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Yes, you've probably already seen this. I pirated it from meself, but I stand by the fact it's an oldie but goodie. Don your eye patch and brandish your sword, you’re about to learn to be a writer the pirate way.
1.)Establish your reputation. “But you have heard of me,” Jack says smugly, when Norrington comments that Jack’s the worst pirate he’s ever heard of. Network, network, network. The more people who know you in the business, the better chance you’ll have to show you mean to make writing your career. Jack established he was a pirate—and we all know he’s the best pirate there is. He said so. That being said….
2.)Believe in yourself. There isn’t anyone who believes more in Jack’s credentials as the world’s best pirate than Jack himself; and frankly, you, as a writer, need to do the same. Writing is a lonely business; and being left alone with your inner critic day in and day out can have you questioning your career path. Even when Jack is feeling a bit down, he knows deep down he is a great pirate—and you must do the same. Like Jack, perhaps a bit of rum will help. It’s certainly done a lot for my manuscript.
3.)Stop being a pirate…er…writer? Never! Jack didn’t have a ship, a crew, or even a bottle of rum; however, he was still a pirate. Think of yourself in similar terms: you’re a writer first. It’s not just a hobby; it’s not something to hide or do only when you’ve made everyone else happy. If you consider yourself as a writer first, people will also start to think of you that way—and it will be easier to carve out more time for writing because people will expect it.
4.)Have fun. Do you think Jack likes being a pirate? No, Jack loves being a pirate; he embraces it. He says, “Pirate.” So if people are staring at you oddly when you’re jotting down brilliant tidbits on napkins, laughing manically to yourself, and correcting the grammar on restaurant menus, just give them the Captain Jack look and say, ‘Writer.’”
5.)Be on the lookout for new treasure. Jack never failed to find bits of treasure lying about—usually unwatched—which he could immediately pocket. Pay attention to your surroundings. Life is absurd and full of characters. You’ll never know when you find the perfect real life person to portray your quirky Lord Herrington. (Disclaimer: while Captain Jack does abscond, most roguishly, with unprotected treasure, he does not steal copyrighted treasure—and neither should you.)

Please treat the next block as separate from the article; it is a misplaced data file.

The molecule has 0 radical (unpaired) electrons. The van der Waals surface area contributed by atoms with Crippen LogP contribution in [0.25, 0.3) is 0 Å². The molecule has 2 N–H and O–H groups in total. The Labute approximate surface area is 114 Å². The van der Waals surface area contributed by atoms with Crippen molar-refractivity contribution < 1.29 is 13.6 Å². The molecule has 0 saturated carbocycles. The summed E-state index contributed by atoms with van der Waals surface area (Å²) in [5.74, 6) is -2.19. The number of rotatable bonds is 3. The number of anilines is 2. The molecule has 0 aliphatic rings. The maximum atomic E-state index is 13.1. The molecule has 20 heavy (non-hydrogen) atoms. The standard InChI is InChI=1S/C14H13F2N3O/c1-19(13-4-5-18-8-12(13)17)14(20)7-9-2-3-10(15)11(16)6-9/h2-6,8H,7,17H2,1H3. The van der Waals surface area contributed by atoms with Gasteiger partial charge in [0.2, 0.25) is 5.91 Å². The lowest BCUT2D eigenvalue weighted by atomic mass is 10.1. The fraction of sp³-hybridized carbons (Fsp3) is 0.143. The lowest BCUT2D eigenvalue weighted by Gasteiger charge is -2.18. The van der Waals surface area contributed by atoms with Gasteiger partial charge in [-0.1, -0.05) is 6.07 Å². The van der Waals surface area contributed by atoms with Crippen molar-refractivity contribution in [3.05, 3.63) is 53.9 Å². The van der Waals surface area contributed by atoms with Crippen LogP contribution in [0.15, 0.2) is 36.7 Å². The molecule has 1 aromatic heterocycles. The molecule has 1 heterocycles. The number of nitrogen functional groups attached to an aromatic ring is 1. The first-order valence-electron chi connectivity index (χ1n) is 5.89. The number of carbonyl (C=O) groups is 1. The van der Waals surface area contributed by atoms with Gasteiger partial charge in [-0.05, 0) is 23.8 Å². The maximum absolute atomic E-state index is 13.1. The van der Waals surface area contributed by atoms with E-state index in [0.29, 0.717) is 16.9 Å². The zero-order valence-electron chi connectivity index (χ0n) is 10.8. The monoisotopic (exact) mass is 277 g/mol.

6.)Speak and deliver. Jack is an Ace at one-liners (“Savvy?”), and he’s memorable in practically everything he says. Memorable writing keeps readers running to the store for your next book—so be loud, be proud, and be your own voice, not anyone else’s…and you’ll be as memorable and beloved as Jack.
7.)Get into character. There would not have been a Pirates of the Caribbean without Captain Jack Sparrow. He made that movie; no doubt about it. Plot is great; plot tells the story, but characters sell books and keep readers wanting more. Create great characters and you’ll have a great book, even if your virgin secretary is having a secret baby.
8.)Get into trouble. If there’s anything Jack does well, it’s get into trouble. Then he spends an inordinate amount of time trying to get out of it, only making it worse. And we love him for it. Do the same to your characters. Where there’s trouble, there’s conflict; where there’s conflict, there’s story. Give your characters a ship, then blow holes in it.
9.)Seize the “Opportune Moment.” Jack knows how to create his own luck and seize opportunity. He doesn’t wait for people to bring him treasure; he takes it. Therefore, don’t keep your finished manuscripts lurking under the bed because you don’t think they’re polished enough for an editor’s eagle eye. Query, query, query. Rejection is a part of the business, even pirate business. Jack might get slapped now and again, but he still thinks he’s quite the catch.
10.)Find a dependable crew. Did Jack face nasty Barbossa alone? No. He took some equally rum-soaked pirates with him. You should do the same. Find like-minded, rum-soaked writers and sail the treacherous waters of the Slush Pile and Critic’s Hell. Every once in a while you’ll hit upon treasure—and in the meantime, you’ll have a lot of fun doing it!
11.)Be daft (like Jack). People are going to think you’re daft for wanting to write a book, and even dafter for going through the crap shoot of getting it published. There will be plot twists that will even have you thinking, “They’ll think I’m a lunatic. I can’t have an alien abduction at a Regency tea party!” But as Jack says, when his madness is brought into question, “Well thank goodness for that, 'cause if I wasn't this would probably never work.” If you over think your ideas and don’t allow your “madness” room to romp in your manuscript, you’ll end up with a book that is overdone, trite, and not at all in your original voice.
12.)Savvy that “they’re more like guidelines anyway.” Learn the rules of writing–then break them. Put a twist on them and make them your own. Except for that rule about spelling and grammar–that’s one you shouldn’t break. Nothing more annoying to the Grammar from Hell Editor than a misspelled manuscript. But most everything else is fair game, Jack says.
Whatever your writing genre, find your strengths, strengthen your weaknesses and walk that plank of being a writer. If you take the chance and follow Captain Jack’s advice, you might end up Captain yourself.
What has the fair and witty Jack taught you about writing (or living)?